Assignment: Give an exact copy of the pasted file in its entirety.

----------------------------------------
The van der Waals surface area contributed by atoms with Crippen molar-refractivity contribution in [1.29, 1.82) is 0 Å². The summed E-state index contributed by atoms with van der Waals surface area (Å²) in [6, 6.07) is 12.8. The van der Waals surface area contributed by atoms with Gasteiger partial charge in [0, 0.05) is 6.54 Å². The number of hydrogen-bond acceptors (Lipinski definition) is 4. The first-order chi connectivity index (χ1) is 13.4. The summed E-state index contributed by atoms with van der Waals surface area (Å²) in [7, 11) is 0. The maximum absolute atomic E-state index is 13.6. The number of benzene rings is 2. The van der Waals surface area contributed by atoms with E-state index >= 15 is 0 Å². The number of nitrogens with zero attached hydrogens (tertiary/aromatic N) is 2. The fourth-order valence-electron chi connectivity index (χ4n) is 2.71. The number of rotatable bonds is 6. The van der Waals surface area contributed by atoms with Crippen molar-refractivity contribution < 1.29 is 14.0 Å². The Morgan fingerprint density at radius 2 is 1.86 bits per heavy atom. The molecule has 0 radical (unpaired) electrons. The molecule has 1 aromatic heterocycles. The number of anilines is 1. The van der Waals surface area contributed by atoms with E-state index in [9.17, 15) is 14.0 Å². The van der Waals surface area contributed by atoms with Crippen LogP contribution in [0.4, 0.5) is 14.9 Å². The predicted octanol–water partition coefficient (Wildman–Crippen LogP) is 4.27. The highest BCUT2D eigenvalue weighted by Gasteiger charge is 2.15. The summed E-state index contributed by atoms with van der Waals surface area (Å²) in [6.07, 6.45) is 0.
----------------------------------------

The van der Waals surface area contributed by atoms with Crippen molar-refractivity contribution in [1.29, 1.82) is 0 Å². The summed E-state index contributed by atoms with van der Waals surface area (Å²) in [6, 6.07) is 12.8. The van der Waals surface area contributed by atoms with Gasteiger partial charge in [0, 0.05) is 6.54 Å². The number of hydrogen-bond acceptors (Lipinski definition) is 4. The first-order chi connectivity index (χ1) is 13.4. The summed E-state index contributed by atoms with van der Waals surface area (Å²) in [7, 11) is 0. The maximum absolute atomic E-state index is 13.6. The number of benzene rings is 2. The van der Waals surface area contributed by atoms with E-state index >= 15 is 0 Å². The number of nitrogens with zero attached hydrogens (tertiary/aromatic N) is 2. The fourth-order valence-electron chi connectivity index (χ4n) is 2.71. The number of rotatable bonds is 6. The van der Waals surface area contributed by atoms with Crippen molar-refractivity contribution < 1.29 is 14.0 Å². The Morgan fingerprint density at radius 2 is 1.86 bits per heavy atom. The molecule has 0 radical (unpaired) electrons. The molecule has 1 aromatic heterocycles. The number of anilines is 1. The van der Waals surface area contributed by atoms with E-state index in [9.17, 15) is 14.0 Å². The van der Waals surface area contributed by atoms with Crippen LogP contribution in [0.4, 0.5) is 14.9 Å². The predicted octanol–water partition coefficient (Wildman–Crippen LogP) is 4.27. The highest BCUT2D eigenvalue weighted by Gasteiger charge is 2.15. The summed E-state index contributed by atoms with van der Waals surface area (Å²) in [6.07, 6.45) is 0.